Carrie and her husband Steve are excited to bring you a bonus episode on EMDR Intensive Therapy.
- What is EMDR Intensive Therapy and what are the issues it can help with?
- What happens in an EMDR Intensive Therapy session?
- How long does the session usually last?
- How to receive EMDR Intensive Therapy?
If you want to find out more about intensive therapy, go to https://www.bythewellcounseling.com/intensivetherapy/
Carrie: Welcome to a very special episode of Hope for Anxiety and OCD. This is a bonus episode that I wanted to get out to you earlier than putting it kind of in the lineup. Since we have several episodes that are already planned out for the next couple of months. And I have my amazing husband, Steve here with me. Say Hi Steve.
Carrie: Glad to have you here. You interviewed me once before on the show for episode 33 of What it’s like to be a Counselor. And I thought it would be good for you to interview me on our today’s topic, which is EMDR intensive therapy. Since it’s something that you’re not familiar with. When I get in the zone and tend to talk about therapy things, I don’t tend to always explain them for the lay audience to understand and break it down very well. So I thought it would be good. And you can ask little filler questions here and there that people might be wondering about, or you might be wondering about.
What is EMDR Intensive Therapy
Steve: Okay. My first question is what is an EMDR intensive therapy session?
Carrie: This is a session that is longer than a typical therapy session. It occurs either for a half day of three hours or a whole day, which is six hours with a lunch break and some small breaks in between it’s for a very specific purpose.
So someone that’s trying to achieve a very specific counseling. It may be that they know, for example, that they’ve experienced some sexual abuse that is getting in the way of their relationship with their spouse. Now it may be a situation where they’re trying to overcome a phobia or a situation where maybe they just know they have a lot of trauma.
They’re going to need to process in a sense, kinda wanna get a kickstart to that process. Another way we use an intensive therapy session for say anxiety or even possibly OCD is to work on some day-to-day level coping skills that people could use as maybe a baseline for them. So it doesn’t have to be used to process trauma.
The idea behind it is to have dedicated time and dedicated space to work on a very specific issue.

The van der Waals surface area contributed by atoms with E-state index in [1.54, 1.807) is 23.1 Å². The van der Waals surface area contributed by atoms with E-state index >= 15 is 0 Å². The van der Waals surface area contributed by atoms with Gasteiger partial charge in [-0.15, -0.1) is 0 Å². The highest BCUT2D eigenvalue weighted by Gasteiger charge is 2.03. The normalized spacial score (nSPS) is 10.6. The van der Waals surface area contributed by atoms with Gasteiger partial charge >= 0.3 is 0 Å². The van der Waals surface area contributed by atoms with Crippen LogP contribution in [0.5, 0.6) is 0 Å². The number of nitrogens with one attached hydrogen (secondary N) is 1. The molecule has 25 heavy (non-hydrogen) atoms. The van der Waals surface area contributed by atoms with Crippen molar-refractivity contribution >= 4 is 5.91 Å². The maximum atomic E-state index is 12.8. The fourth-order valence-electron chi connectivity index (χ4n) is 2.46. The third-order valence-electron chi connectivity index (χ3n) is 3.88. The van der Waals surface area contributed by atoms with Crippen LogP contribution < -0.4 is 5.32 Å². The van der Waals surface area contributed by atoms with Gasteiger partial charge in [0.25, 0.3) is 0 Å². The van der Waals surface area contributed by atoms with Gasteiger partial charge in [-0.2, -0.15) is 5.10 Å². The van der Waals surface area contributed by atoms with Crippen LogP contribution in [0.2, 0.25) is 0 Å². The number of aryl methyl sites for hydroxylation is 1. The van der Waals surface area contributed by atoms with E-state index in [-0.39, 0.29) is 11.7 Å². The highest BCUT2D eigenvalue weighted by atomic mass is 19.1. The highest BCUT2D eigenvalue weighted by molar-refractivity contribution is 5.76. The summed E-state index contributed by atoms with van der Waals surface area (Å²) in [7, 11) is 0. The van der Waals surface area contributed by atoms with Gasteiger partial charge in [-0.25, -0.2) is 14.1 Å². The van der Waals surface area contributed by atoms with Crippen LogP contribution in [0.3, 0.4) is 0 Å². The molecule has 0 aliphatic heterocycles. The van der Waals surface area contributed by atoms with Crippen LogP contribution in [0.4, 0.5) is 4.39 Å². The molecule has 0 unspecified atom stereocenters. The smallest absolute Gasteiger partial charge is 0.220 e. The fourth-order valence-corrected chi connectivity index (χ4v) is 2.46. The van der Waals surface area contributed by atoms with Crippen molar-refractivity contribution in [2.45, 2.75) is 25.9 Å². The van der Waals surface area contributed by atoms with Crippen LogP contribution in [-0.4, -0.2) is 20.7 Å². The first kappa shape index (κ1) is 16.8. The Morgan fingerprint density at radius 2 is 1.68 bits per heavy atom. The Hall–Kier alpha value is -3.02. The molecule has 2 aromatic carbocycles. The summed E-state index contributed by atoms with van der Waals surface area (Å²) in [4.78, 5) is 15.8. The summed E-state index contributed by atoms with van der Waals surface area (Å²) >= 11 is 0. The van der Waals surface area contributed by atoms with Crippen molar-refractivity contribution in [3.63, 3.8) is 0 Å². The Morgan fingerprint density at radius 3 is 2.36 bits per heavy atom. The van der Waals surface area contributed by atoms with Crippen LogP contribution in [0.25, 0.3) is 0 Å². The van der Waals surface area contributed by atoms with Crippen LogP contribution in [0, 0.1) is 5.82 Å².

Steve: A long therapy session that seems like it might be kind of exhausting.
Carrie: It can be tiring, but it just depends on how you break up the day. Usually what we’ll do is we’ll have kind of a introductory period.
So to explain a little bit deeper, these are situations where I may have been working with someone for. Session a few sessions and they make a decision to do an intensive, or it could be that somebody wants to travel in from out of state and do even multiple days with me, which I would just have to make sure that I had all of the office space available during those days and times.
If people are traveling in and I haven’t met them before the structure, obviously of the day is gonna be a little bit different because there’s going to be a chunk where we’ll have to do a little bit of more history taking kind of getting a clear picture of the problem. Then we can go in and make an EMDR treatment plan.
Basically identifying what memories we need to target that are contributing to their present-day issues. When we go back and we reprocess those memories. In EMDR, we look at the past and then we look at how that’s affecting and present, and then how that person would like to respond in the future.
Typically, with a more condensed intensive session, we would probably process the worst memory that came up on that treatment plan. And the first memory that came up on that treatment plan, sometimes those end up being the same memory. If it’s a more recent traumatic event, we would structure it so that we would really just be focused on that recent traumatic event.
There’s restricted protocols with EMDR to help you process more like within the past month type of trauma. If we were able to get someone in that quickly, So there’s lots of different ways that we can structure it with, uh, phobia, for example, we can structure, you know, starting with, when did the phobia first occur process?